Australia - Out of a total of 426 reports involving interferon alfa-2b (Intron A®), the Adverse Drug Reaction Advisory Committee (ADRAC) has received six reports of avascular necrosis, aseptic necrosis or osteonecrosis in association with the treatment of chronic myelogenous leukaemia (CML). The site was the femoral or humoral head as identified by a bone scan or MRI. Daily doses varied from 3 to 10 million units, and the time to onset was 3-8 weeks.
Three cases of avascular necrosis of the femoral head in CML patients treated with interferon alfa have been described (1). All had thrombocytosis and loss of response (not described in the ADRAC reports). Avascular necrosis has occurred without interferon treatment in CML, but it has been exacerbated by interferon alfa treatment (1).
Since there appear to be no literature reports of avascular necrosis for interferon alfa in other indications, it was concluded that the avascular necrosis may be the result of an interaction between CML and interferon alpha therapy. Interferon alfa can inhibit angiogenesis, which may cause avascular necrosis, and the stress of weight bearing may make the femoral head particularly vulnerable (2). The possibility of avascular necrosis should be considered if bone or joint pain develops in patients with CML given interferon alfa.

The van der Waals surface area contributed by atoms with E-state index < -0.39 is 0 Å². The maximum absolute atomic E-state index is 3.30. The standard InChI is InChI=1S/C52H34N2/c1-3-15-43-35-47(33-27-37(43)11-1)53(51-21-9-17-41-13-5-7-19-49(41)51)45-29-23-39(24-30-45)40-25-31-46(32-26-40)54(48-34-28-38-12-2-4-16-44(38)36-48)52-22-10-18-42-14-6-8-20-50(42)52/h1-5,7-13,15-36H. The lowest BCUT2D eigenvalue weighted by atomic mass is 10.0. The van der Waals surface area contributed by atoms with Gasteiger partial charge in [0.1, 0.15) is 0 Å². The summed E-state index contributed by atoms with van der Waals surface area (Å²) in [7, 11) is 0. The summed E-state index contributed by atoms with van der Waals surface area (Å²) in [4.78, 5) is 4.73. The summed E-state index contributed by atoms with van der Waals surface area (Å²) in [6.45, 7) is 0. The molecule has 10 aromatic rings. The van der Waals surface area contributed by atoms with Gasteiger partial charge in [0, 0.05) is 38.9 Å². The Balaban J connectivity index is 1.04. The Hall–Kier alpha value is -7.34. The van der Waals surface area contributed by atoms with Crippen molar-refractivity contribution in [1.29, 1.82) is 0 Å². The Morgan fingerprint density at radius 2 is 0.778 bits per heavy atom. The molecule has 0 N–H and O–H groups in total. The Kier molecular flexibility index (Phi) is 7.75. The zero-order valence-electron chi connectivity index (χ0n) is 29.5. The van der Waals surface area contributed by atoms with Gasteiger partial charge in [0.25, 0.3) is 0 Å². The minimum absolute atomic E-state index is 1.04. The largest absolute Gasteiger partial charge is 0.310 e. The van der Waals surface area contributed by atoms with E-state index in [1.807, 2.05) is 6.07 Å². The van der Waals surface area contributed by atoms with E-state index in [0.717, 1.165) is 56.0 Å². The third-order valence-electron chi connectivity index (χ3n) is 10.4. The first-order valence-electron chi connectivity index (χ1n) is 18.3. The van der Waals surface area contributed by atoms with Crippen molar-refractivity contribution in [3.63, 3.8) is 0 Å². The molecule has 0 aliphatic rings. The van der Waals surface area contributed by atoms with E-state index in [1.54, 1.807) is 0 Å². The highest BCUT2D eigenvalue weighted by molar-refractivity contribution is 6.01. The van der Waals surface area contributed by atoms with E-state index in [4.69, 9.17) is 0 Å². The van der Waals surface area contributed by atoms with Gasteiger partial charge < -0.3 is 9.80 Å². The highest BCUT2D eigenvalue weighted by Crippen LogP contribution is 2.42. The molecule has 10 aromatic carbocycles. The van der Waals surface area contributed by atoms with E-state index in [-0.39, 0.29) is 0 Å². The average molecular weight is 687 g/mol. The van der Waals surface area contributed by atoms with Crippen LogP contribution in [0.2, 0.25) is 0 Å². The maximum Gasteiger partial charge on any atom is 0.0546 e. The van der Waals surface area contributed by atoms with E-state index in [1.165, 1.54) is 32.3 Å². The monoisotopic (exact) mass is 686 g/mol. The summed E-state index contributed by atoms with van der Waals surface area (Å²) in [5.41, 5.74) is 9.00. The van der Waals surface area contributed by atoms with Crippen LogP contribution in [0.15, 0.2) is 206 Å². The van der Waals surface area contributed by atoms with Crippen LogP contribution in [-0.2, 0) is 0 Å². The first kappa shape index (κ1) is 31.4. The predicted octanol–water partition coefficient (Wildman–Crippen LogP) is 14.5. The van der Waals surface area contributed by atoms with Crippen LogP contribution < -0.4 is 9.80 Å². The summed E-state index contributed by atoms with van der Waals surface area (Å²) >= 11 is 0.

Extracted from Australian Adverse Drug Reactions Bulletin, Volume 24, Number 2, April 2005.
1. Kozuch P, Talpaz M, Faderl S, O’Brien S, Freireich EJ, Kantarjian H. Avascular necrosis of the femoral head in chronic myeloid leukaemia patients treated with interferon-alpha: a synergistic correlation? Cancer 2000 Oct 1; 89 (7):1482-9.
2. Smith DWE. Is avascular necrosis of the femoral head the result of inhibition of angiogenesis? Medical Hypotheses 1997; 49(6): 497-500.